In Dark Places, Gillian Flynn’s follow-up to her harrowing Sharp Objects, she gives us another highly dysfunctional woman and family. And in many ways an even stronger book than her first, but its way overlong and pulls a bizarre twist ending that sort of defies believability. 

The story fluctuates between present and the past. Libby Day is a 31 year-old woman, who at the age of seven survived an attack on her house that left her Mother Patty, sisters Debby and Michelle, dead. Her older brother, Ben, a sullen, depressive teenager at the time, is convicted of their murders and sent to prison for the rest of his life. In the present, Libby has reached a point –now 24 years later- where interest in her family’s death has waned. She’s become petulant, mean (which she admits in the opening paragraph) and has never gotten over her sticky-finger problem (which is good, as that plays out in the end). She is also nearly broke, having gone through the $300,000 that was donated to her after the tragic murders. But happenstance (and only in novels, TV and films does this happen) comes in the form of man called Lyle, who is a huge fan of true crime stories and belongs to a group called the Kill Club, basically an underground convention for folks who watch way too much real crime shows and books, and who believe Ben is innocent of the crime. He offers her money in hopes she’ll attend a gathering of folks whom believe in her brothers innocence if she can provide information (and family mementos) to understand what led up to the murders, including getting in contact with her father, Runner, who has vanished. 

The other part of the book is a detailed look into the day of Libby’s family murders. Here we see Patty as a single mother of four, losing her family farm to foreclosure, trying (and yet not) to feed her kids, keep the peace between all of them (which she fails at miserably) and keep former husband Runner Day away from them. But like a bad penny, he reappears at the worst time, and Ben, in need of a father figure, finds his lost parent not that helpful, which forces the 15 year-old into a world he is not prepared to deal with.  

Much like Sharp Objects, the premise of Dark Places is hardly original –I would venture to say its premise comes from a much earlier time in history, in particularly the nior books of the 1950s and 60s where authors fictionalized real events (like Truman Captoe’s In Cold Blood). But Flynn is a strong writer, with a great prose style and a desire, and appears not to care that she's not to made anyone of her characters remotely likable. And Libby, much like Camille in Sharp Objects, has a distant personality and Flynn seems to take pleasure in knowing her readers will find it quite difficult to like this main protagonist.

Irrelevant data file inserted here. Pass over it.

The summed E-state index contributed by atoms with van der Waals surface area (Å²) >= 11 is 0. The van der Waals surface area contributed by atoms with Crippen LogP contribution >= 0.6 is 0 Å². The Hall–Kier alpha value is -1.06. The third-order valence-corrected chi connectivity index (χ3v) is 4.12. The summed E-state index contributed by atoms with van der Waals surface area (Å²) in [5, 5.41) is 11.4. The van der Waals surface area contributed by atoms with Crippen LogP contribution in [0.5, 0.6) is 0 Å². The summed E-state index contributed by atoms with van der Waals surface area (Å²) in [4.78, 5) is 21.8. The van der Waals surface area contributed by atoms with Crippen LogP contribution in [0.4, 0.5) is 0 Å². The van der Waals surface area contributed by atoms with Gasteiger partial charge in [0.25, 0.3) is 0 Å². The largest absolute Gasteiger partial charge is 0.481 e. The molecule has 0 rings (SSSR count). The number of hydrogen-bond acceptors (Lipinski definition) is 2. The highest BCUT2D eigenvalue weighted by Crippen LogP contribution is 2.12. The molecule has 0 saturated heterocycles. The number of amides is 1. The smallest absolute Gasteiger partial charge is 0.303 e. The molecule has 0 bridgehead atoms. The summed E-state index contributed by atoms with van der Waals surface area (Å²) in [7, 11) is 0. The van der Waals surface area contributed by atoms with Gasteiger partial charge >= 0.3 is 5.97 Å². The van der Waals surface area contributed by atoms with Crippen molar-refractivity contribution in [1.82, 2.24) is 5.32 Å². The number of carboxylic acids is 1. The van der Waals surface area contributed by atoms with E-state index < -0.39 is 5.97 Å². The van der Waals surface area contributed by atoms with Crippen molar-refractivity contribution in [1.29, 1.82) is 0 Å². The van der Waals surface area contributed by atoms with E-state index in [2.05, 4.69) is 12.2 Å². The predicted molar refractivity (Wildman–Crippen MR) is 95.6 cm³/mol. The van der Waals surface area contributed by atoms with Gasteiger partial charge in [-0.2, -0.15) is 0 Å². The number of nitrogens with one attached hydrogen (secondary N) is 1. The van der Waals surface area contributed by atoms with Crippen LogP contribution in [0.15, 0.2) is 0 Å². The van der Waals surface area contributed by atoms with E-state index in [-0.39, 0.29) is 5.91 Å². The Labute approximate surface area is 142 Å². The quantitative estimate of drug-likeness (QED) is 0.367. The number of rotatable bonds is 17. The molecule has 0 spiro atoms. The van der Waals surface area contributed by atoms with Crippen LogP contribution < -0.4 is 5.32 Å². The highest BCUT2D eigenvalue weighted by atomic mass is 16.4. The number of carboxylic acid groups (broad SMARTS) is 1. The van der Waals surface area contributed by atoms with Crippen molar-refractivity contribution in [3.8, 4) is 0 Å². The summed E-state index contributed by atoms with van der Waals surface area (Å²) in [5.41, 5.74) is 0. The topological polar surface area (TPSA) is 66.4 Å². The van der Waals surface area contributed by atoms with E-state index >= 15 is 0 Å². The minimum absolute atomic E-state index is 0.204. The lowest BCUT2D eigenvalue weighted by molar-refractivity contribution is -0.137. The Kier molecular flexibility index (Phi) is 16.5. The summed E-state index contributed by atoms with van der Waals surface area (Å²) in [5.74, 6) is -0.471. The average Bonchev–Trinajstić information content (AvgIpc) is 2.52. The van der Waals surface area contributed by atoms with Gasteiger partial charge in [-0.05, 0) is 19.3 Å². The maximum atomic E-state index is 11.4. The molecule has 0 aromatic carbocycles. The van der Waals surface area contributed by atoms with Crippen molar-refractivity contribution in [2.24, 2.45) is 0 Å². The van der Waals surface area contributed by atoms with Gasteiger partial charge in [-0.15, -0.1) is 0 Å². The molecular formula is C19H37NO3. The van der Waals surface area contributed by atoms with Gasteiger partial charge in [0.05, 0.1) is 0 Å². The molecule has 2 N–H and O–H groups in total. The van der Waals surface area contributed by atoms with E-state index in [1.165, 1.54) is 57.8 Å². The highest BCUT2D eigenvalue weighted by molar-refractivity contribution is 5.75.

It’s an emotionally draining novel as well. Nothing seems to go right for anyone. While the Day family seems particularly cursed (to a point I felt, at times, was a bit ridiculous), the folks caught in their wake all have personal demons and destructive personalities. Also, I feel the darkness that Flynn want's to evoke goes on way too long and made me ponder just how much more shit she was going to pile onto all of her characters, but in particular brother Ben and mother Patty. I could've done with less.

While Flynn did set up early the possibility that Ben was not the killer, the reveal was silly, and really out of nowhere (again, shades of Agatha Christie). And then there is the issue with coincidence that really pissed me off (though again, only in novels, TV and movies would this happen). Though, in some reflection, perhaps the mystery aspect was not important. Perhaps it was just a cover for readers who want to feel good about themselves that they don’t lead such a horrible life.

I still want to read Gone Girl, but I think I’ll wait a bit. Back to back nihilistic novels about broken people have made me feel a bit depleted.  

09 March 2014

Books: Sharp Objects by Gillian Flynn (2006)




Now that I’m finally onto Gillian Flynn (who, of course, I’ve been aware of since this book came out in 2006), I’ve got some conflicted feelings about it. While the strongest part of the book is its dysfunctional characters, including Camille Preaker’s home town of Wind Gap, it’s also some the unpleasant aspects of Sharp Objects, like the horrible pettiness that small town life seems to perpetuate, the ugliness, the backstabbing and even the causal sexuality that simmers more on the surface than below.

By and far, it is a strong debut, a literary thriller with mean streak that made me turn the pages, but left me feeling a bit dirty, like the remnants of a water line on house after a great flood. All the characters, even Camille, are a bit unlikeable (and just another reminder of why small town life can be suffocating for the folks who don’t fit it).